Money



Money

Many individuals are looking for grants or "free money" to start their business. They may have read or heard that free money for business owners exists, and how easy it is to get hold of these monies. Some have read ads, in print or on the Web, offering them information as to where to get free grants. With these ads making it look like there is money out there for the taking, who wouldn't dream to get a part of it?

But, is there really free money out there for small and home-based businesses? The answer is "Yes" and "No."

There are hundreds of millions of dollars in grant funding available free to entrepreneurs and small business owners. These grant monies come from the government, non-governmental organizations, and private institutions. The grant amount ranges from $5,000 up to some in the six figures. Best of all, absolutely none of them requires a pay back. You, too may have seen or read advertising in this regard.

However, the myth of "free money" intended for starting or expanding a small business needs to be dispelled.

Most funding institutions do not provide grants or "free money" for starting or developing a business. The Small Business Administration, Bank of America Foundation, and other grant funding sources do not give capital to start a day care or clothing design business, etc.. Nor do they provide grants to individuals who will use the proceeds to start their own "for profit" small business.

Rather, funding organizations generally target their assistance towards specific groups, types of organizations or activities. The grants provided by SBA are normally given to nonprofits or educational institutions. The Bank of America Foundation considers charitable requests from nonprofit organizations in geographic areas where the company has a business presence. These funding institutions provide funds mostly in a "project" context, consistent with their organization's goals and objectives.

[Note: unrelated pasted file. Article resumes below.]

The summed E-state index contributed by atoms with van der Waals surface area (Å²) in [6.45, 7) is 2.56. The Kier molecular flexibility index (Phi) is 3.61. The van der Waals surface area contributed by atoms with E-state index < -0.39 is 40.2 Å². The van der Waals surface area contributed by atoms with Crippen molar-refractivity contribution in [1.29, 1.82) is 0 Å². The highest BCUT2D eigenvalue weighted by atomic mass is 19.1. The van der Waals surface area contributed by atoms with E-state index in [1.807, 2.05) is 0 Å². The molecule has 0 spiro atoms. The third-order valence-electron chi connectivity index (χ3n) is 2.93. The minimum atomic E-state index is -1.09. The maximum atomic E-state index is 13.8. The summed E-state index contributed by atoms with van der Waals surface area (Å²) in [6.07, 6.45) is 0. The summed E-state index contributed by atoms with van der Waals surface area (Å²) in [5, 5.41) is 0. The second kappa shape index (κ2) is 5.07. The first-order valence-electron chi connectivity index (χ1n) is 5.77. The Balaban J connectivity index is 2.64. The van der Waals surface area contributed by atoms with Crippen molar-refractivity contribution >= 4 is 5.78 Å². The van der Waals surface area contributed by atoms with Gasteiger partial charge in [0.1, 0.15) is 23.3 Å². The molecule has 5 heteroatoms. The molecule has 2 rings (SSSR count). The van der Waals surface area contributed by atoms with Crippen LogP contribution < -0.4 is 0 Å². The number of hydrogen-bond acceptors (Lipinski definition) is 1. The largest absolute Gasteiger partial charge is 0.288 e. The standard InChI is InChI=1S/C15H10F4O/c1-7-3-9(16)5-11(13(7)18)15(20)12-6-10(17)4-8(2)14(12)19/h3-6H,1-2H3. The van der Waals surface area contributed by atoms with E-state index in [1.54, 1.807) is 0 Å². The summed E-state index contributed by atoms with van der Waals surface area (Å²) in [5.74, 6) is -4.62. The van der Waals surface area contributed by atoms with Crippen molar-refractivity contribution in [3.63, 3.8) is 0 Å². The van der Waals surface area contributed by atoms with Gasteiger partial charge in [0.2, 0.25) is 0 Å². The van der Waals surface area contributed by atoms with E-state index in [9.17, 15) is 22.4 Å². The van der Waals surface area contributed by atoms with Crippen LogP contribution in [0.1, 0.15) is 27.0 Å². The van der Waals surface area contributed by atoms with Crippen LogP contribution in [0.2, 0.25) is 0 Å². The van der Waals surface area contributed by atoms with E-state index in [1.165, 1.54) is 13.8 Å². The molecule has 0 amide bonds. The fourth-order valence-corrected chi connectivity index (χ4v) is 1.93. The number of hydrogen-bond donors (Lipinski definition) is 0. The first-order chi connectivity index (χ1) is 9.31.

There are a few grant sources that provide money directly to individuals. However, the use of the grant proceeds must be consistent with the objectives of the funding institution. Since most grants are project-based, many funding organizations require that the applicant provide counterpart funding. Grants may cover only a fraction of the project cost; very rarely do grants cover 100% of the total cost.



Making Money Online

There are various ways to break free from the shackles of a 9 to 5 job. You can now earn from the comforts of your home office in simple ways. The major income providers are:

Selling your own service

If you donít have a service already, the most difficult part is to develop one. Now what you can develop depends entirely on your skills and budget. If the budget is pretty tight, you can still fall back on your skills. Here are a few popular Internet services:

  • Web / Graphics Design
  • Copywriting
  • Software Development
  • Marketing Consultant
  • Publicist
  • Search Engine Optimization / Submissions

There are lots of people across the world, who are ready to pay for your services. All you have to do is advertise your service at the right place and see people flocking to you for support.

Selling your own product

Developing your own product to market on the Internet isnít as difficult as you may think. Everybody is good at something. You donít have to be a Rocket Scientist in order to create your own product. Maybe you have a special talent or some specialized knowledge. Use this knowledge to create a product.